Several 2A Wins & One Loss In Minnesota

by Vern Evans
Minnesota Gov. Tim Walz

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While the Minnesota state legislature recently adjourned with nearly every gun control measure failing, Gov. Tim Walz has signed a measure relating to triggers that make it easier to fire more rapidly.

HF 5247, the 1,494-page omnibus bill signed by Walz on May 24, includes changes on everything from financing state government to modifying pharmacy reporting requirements. But deep within the bill is vague language banning certain firearm triggers. While the intent of that portion of the measure was to ban binary triggers, it could potentially implicate many common factory installed triggers.

According to the bill’s language, a “trigger activator” includes: “a device that allows a firearm to shoot one shot on the pull of the trigger and a second shot on the release of the trigger without requiring a subsequent pull of the trigger.” While that outlaws binary triggers, which are designed to do just that, the measure also takes in more territory that could be interpreted to ban other triggers and devices, including bump stocks.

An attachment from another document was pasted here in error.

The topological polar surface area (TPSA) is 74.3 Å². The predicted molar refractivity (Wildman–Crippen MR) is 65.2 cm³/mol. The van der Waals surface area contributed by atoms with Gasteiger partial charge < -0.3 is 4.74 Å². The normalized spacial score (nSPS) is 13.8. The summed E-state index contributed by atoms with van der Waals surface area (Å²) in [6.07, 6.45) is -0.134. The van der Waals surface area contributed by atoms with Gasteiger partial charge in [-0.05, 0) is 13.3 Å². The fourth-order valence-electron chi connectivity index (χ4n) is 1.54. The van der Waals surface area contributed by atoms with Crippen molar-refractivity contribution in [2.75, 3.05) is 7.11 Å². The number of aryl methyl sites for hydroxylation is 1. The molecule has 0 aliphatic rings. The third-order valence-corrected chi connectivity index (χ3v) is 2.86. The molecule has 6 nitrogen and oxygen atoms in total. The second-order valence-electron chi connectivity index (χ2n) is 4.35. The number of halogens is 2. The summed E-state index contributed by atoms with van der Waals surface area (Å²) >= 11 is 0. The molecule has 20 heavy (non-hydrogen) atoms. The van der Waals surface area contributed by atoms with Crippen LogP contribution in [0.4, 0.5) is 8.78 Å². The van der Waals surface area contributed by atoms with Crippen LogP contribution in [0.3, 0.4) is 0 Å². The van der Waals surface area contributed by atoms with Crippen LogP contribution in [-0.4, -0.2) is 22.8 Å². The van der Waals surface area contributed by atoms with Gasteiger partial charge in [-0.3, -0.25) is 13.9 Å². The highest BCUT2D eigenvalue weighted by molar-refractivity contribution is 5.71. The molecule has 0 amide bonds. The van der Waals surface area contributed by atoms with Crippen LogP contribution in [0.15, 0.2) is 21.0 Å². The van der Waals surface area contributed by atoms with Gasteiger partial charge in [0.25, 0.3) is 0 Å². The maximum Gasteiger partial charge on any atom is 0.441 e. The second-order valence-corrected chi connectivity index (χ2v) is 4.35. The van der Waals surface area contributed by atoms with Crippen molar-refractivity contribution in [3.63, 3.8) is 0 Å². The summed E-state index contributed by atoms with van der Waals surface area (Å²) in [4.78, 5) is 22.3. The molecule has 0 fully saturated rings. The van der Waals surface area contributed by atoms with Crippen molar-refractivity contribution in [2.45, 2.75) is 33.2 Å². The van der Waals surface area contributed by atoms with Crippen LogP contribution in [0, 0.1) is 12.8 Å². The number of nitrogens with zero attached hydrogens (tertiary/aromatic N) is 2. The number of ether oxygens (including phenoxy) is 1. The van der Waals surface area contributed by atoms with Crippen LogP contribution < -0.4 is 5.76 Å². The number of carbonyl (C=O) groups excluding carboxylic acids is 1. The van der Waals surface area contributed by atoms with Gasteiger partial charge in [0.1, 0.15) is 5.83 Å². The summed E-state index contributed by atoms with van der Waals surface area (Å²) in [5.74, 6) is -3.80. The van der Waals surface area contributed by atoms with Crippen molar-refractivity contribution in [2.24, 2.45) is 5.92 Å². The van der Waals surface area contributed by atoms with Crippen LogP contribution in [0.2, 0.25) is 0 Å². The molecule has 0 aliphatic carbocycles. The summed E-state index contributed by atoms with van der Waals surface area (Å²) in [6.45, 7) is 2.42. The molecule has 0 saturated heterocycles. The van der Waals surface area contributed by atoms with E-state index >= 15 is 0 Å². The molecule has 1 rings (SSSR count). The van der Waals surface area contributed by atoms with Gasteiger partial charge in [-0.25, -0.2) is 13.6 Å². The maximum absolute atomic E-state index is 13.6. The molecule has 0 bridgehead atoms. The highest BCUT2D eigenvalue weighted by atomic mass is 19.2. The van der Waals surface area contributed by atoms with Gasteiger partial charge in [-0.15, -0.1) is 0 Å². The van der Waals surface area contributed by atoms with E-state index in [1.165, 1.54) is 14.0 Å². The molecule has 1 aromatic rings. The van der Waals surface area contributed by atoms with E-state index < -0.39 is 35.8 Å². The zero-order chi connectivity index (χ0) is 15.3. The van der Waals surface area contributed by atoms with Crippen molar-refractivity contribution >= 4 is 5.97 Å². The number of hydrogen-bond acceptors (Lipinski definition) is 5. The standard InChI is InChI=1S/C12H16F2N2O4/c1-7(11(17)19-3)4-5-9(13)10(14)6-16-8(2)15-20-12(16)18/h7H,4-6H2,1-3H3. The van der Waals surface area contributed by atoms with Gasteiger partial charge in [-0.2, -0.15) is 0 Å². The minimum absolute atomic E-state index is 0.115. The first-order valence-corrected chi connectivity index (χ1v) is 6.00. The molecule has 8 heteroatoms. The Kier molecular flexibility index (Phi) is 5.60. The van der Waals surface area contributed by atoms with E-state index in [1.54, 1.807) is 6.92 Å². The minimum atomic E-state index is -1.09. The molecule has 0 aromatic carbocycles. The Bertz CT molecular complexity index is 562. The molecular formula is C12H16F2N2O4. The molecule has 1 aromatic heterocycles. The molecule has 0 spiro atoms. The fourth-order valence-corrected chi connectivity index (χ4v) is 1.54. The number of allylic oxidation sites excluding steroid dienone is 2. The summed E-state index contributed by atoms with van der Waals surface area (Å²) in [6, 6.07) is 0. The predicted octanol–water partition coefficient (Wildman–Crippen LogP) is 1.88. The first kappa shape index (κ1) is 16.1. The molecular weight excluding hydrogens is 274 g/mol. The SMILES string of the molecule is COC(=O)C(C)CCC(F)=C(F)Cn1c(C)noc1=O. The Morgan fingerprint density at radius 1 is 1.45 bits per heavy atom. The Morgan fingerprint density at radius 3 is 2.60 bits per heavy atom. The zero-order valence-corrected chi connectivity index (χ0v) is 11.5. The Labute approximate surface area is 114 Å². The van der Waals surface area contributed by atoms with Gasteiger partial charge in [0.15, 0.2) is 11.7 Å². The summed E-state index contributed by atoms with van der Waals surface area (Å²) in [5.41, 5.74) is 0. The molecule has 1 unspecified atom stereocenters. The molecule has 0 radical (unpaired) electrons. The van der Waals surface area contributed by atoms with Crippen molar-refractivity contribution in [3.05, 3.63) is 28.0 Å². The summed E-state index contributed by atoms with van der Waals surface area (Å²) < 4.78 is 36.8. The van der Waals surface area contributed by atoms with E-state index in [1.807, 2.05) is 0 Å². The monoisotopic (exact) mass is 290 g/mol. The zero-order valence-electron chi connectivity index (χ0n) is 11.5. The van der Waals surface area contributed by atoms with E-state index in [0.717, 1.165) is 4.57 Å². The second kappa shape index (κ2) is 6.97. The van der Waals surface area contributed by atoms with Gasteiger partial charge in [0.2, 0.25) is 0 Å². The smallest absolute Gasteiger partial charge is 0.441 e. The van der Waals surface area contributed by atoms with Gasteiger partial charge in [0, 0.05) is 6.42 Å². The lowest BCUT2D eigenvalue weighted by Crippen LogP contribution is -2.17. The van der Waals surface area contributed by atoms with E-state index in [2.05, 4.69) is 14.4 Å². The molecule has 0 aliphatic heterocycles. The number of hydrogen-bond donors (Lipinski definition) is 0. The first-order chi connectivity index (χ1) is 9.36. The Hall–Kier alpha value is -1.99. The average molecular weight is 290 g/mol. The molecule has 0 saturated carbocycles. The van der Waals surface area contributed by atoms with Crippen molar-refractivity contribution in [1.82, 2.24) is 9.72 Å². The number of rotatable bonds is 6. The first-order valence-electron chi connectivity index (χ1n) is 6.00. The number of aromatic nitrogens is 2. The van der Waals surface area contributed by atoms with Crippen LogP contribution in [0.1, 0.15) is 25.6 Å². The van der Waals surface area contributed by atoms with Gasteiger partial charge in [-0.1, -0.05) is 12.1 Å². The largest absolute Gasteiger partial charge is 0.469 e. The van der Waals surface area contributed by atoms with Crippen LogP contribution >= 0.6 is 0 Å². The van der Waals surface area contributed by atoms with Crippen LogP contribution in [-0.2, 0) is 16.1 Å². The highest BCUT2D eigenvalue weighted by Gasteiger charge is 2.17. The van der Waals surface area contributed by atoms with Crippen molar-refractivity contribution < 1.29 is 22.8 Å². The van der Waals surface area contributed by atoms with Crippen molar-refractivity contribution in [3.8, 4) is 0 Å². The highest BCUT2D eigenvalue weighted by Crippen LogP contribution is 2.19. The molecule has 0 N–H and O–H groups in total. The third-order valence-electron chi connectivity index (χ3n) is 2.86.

The definition of a banned trigger activator also includes, “a device that allows a semiautomatic firearm to shoot more than one shot with a single pull of the trigger or by harnessing the recoil of energy of the semiautomatic firearm to which it is affixed so that the trigger resets and continues firing without additional physical manipulation of the trigger.”

Despite Walz signing the trigger measure, it was still a pretty good legislative session for gun owners and gun-rights advocates in the North Star State as several other anti-gun measures failed to get the votes needed.

House measure that were defeated included a firearms storage requirement that would have impeded a gun owner’s ability to access firearms for self-defense purposes, a requirement to report lost or stolen firearms within 48 hours or face a stiff penalty and a measure that would have permitted local governments to prohibit or restrict a person from possessing a firearm within or on government-owned property, which would have been a direct violation of the state’s firearm preemption law.

Other House measures that failed this session included a measure that would have repealed the state’s preemption law, a ban on many common semi-automatic firearms dubbed “assault weapons” by anti-gun advocates, a ban on the use of lead ammunition for hunting and lead tackle for fishing in Minnesota, and a ban on so-called “high-capacity magazines,” which are actually standard-capacity mags that included with many popular firearms sold today.

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